February 28, 2011

This Weekend’s News: Oil, Food and the Unrest in the Middle East

Widespread political unrest continued in Libya over the
weekend, prompting President
and representatives at the United Nations in New York to weigh in. On
Saturday night, the United Nations Security Council voted
unanimously to impose sanctions against Libyan leader Colonel Muammar
el-Qaddafi and called for an international war crimes investigation into the
disturbing violence
that observers have said has been perpetrated by the Libyan

Widespread violence and instability in Libya seems to be
having a toll on the global oil market. While Libya’s oil production – at about
1.6 million barrels a day – is dwarfed by larger OPEC states such as Saudi
Arabia – which produces about 8.4 million barrels a day – the declining
production in Libya coupled with jittery investors brought oil prices above 100
dollars a barrel, closing
13 percent higher on Friday from the previous week

According to The Wall
Street Journal
on Sunday, “Some Libyan oil shipments were set to resume
Sunday, but the disruptions are likely to last despite that, and OPEC
has little choice but to rely primarily on Saudi Arabia to deliver new barrels
and put an end to dangerous oil-price swings
.” Indeed, Saudi Arabia moved
to quell fears by making good on a pledge to increase oil production, which it
did on Sunday, bringing the state’s
total oil production above 9 million barrels a day


“Efforts to devise a more coordinated effort by the
Organization of Petroleum Exporting Countries [OPEC] to plug the Libyan shortfall
have failed, as
key cartel members such as Iran balked
,” The Wall Street Journal reported. Iran currently holds the OPEC
presidency, which gives the Islamic state leverage over calls for OPEC states
to tap into their production capacity to produce more oil. According to the Journal, “Iran's OPEC governor, Muhammad
Ali Khatibi, said ‘there is no shortage in the market’ because OPEC was producing
more than demand for its crude prior the disruptions.” Meanwhile, widespread
disruptions continued to plague Libyan oil production. According to the same
report from The Wall Street Journal,
“The IEA estimated last week that anywhere between a third and half of Libya's
1.6 million barrels a day may be shut down.”

Elsewhere in the Middle East, unrest continued to mount as
more states saw their citizens agitating for political reform, including anti-corruption
efforts, access to basic services and better economic opportunities. The New York Times provided a useful
interactive feature on Sunday recounting
the protests and planned protest, from Bahrain and Egypt to Iran and Iraq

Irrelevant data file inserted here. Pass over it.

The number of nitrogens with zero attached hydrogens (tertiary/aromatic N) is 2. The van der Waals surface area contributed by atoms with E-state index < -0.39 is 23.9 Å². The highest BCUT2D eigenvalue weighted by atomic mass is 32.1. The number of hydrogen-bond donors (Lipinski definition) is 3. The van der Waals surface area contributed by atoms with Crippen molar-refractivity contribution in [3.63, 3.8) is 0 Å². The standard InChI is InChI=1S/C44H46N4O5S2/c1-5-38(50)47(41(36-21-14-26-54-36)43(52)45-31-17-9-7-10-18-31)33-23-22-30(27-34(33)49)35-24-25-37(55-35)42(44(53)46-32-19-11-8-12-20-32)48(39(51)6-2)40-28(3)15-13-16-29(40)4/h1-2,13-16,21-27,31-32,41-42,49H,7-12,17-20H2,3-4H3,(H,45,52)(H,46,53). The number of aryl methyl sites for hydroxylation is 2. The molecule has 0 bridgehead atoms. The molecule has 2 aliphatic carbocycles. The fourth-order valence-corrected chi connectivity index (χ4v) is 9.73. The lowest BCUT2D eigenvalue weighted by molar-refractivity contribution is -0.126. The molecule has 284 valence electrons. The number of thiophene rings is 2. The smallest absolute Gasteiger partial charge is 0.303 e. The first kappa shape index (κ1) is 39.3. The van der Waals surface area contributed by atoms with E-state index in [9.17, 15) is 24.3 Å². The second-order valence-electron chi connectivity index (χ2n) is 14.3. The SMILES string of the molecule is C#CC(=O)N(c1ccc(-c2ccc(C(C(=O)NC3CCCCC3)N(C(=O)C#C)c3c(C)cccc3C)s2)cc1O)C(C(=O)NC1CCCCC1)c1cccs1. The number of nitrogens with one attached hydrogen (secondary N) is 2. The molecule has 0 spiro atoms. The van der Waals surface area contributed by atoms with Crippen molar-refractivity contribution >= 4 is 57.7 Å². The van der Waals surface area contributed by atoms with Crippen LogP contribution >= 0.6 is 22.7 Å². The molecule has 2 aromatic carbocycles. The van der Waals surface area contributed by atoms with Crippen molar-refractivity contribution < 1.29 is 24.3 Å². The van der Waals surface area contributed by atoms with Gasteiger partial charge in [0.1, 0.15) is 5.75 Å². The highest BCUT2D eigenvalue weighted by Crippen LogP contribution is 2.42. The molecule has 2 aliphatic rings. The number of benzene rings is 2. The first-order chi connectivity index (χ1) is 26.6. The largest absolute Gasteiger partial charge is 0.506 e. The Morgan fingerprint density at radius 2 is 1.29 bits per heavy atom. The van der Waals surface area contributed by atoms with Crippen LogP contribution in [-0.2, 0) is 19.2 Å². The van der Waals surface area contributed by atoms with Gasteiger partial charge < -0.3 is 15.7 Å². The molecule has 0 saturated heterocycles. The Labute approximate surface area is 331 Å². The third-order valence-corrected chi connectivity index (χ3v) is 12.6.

In Iraq, protests have turned violent as demonstrators
continued to pressure Baghdad for basic
services, including stable and reliable electricity
. Meanwhile on Saturday,
The New York Times reported that two
gunmen attacked Iraq’s largest oil refinery, shutting down production of
approximately 150,000 barrels of oil a day, potentially disrupting the supply
of heating oil and gasoline to millions of northern Iraqis. “‘This will create
a crisis,’ said the official, Abud al-Kadir Salih. ‘It
will affect consumers of fuel from factories to power plants, and people in
daily need. It will be very hard to cover the shortfall
,’” the Times reported.  

Finally, on Sunday, Fareed Zakaria’s Global Public Square had a segment that linked
the current instability in Libya with the global food crisis
. According to
Zakaria, food prices may turn out to have the greatest influence on global
events in 2011, pointing in particular to the role that food prices played in
the revolutions in Tunisia and Egypt (an issue Christine
explored in an earlier post
). “Globally, it’s already a 1/3 more expensive
to stay well fed than it was last year,” Zakaria said. And Libya’s impact on
the global oil market could make it even more expensive to feed oneself, as
fuel prices subsequently increase the cost of food that has to be moved from
farms to urban communities. “Now nobody expects governmental instability here
in the United States because it costs a few cents more to get a Big Mac,”
Zakaria quipped. “But if you live in a place like Egypt where four out of 10
citizens are said to live on less than 2 dollars a day, almost half of that
income – those 2 dollars – is spent on food. So a sharp, steep rise in what it
costs you to feed yourself and your family can be devastating.”

Food prices are clearly on the rise, and it is an issue that
the Natural Security blog will continue to cover as we learn more about how
food prices engage existing political, social and cultural grievances that
contribute to instability. Stay tuned for more.

This Week’s Events

Today, at 4:00 PM, The
Pew Project on National Security, Energy and Climate is holding an event on “Climate Change and Energy
Security: British and American Military Perspectives

On Tuesday at 10 AM,
American University is hosting an event on “Oil and Gas
in Africa: A Blessing or a Curse?
” Then at 11 AM over at the Rayburn
Capitol Office building, the Environmental and Energy Study Institute is
hosting an event on the energy
efficiency and renewable energy aspects
of the Obama administration’s FY
2012 budget request. 

On Wednesday at 12:30 PM, go to SAIS for a discussion on
"Renewable Energy in Developing
Countries: Meaningful GHG Emission Reductions or Just Another Con?

Thursday, starting at 10:00 AM, Energy Secretary Steven Chu
will be testifying before the House
Committee on Science, Space and Technology
on the Department of Energy’s
proposed FY 2012 Budget.

Finally, on Friday at 2:00 PM, George Washington
University’s Elliot School will be hosting a discussion on “Environmental
Cooperation in Northeast Asia: Challenges and Prospects